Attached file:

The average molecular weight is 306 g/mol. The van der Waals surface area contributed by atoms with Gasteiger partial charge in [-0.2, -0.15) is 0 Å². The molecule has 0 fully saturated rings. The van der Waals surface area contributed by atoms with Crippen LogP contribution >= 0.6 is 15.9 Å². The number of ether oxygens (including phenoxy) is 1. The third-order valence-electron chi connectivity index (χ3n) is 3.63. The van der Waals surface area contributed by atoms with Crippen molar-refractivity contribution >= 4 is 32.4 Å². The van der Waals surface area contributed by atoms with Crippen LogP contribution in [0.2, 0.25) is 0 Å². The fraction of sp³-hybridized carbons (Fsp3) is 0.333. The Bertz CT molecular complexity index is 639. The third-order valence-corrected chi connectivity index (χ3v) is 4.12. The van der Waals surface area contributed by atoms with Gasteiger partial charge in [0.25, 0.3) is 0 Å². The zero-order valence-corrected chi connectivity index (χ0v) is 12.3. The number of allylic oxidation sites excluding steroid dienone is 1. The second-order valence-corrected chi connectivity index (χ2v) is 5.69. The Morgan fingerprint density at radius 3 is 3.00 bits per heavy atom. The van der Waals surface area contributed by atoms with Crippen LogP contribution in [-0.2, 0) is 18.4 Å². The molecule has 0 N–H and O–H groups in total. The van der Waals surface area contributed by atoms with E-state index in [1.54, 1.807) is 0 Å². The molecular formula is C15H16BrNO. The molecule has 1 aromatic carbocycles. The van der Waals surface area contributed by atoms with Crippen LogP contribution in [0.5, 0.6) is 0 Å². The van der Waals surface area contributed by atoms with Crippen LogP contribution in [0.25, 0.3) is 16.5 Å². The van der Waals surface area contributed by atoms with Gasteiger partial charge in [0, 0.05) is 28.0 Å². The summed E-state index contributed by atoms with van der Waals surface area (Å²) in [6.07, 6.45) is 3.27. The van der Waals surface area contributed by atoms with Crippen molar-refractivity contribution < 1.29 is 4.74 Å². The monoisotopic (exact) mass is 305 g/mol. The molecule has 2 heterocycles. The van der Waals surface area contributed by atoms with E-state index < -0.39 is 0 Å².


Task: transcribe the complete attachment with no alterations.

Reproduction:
The average molecular weight is 306 g/mol. The van der Waals surface area contributed by atoms with Gasteiger partial charge in [-0.2, -0.15) is 0 Å². The molecule has 0 fully saturated rings. The van der Waals surface area contributed by atoms with Crippen LogP contribution >= 0.6 is 15.9 Å². The number of ether oxygens (including phenoxy) is 1. The third-order valence-electron chi connectivity index (χ3n) is 3.63. The van der Waals surface area contributed by atoms with Crippen molar-refractivity contribution >= 4 is 32.4 Å². The van der Waals surface area contributed by atoms with Crippen LogP contribution in [0.2, 0.25) is 0 Å². The fraction of sp³-hybridized carbons (Fsp3) is 0.333. The Bertz CT molecular complexity index is 639. The third-order valence-corrected chi connectivity index (χ3v) is 4.12. The van der Waals surface area contributed by atoms with Gasteiger partial charge in [0.25, 0.3) is 0 Å². The zero-order valence-corrected chi connectivity index (χ0v) is 12.3. The number of allylic oxidation sites excluding steroid dienone is 1. The second-order valence-corrected chi connectivity index (χ2v) is 5.69. The Morgan fingerprint density at radius 3 is 3.00 bits per heavy atom. The van der Waals surface area contributed by atoms with Crippen LogP contribution in [-0.2, 0) is 18.4 Å². The molecule has 0 N–H and O–H groups in total. The van der Waals surface area contributed by atoms with E-state index in [1.54, 1.807) is 0 Å². The molecular formula is C15H16BrNO. The molecule has 1 aromatic carbocycles. The van der Waals surface area contributed by atoms with Crippen LogP contribution in [0.5, 0.6) is 0 Å². The van der Waals surface area contributed by atoms with Crippen LogP contribution in [0.25, 0.3) is 16.5 Å². The van der Waals surface area contributed by atoms with Gasteiger partial charge in [0, 0.05) is 28.0 Å². The summed E-state index contributed by atoms with van der Waals surface area (Å²) in [6.07, 6.45) is 3.27. The van der Waals surface area contributed by atoms with Crippen molar-refractivity contribution < 1.29 is 4.74 Å². The monoisotopic (exact) mass is 305 g/mol. The molecule has 2 heterocycles. The van der Waals surface area contributed by atoms with E-state index < -0.39 is 0 Å².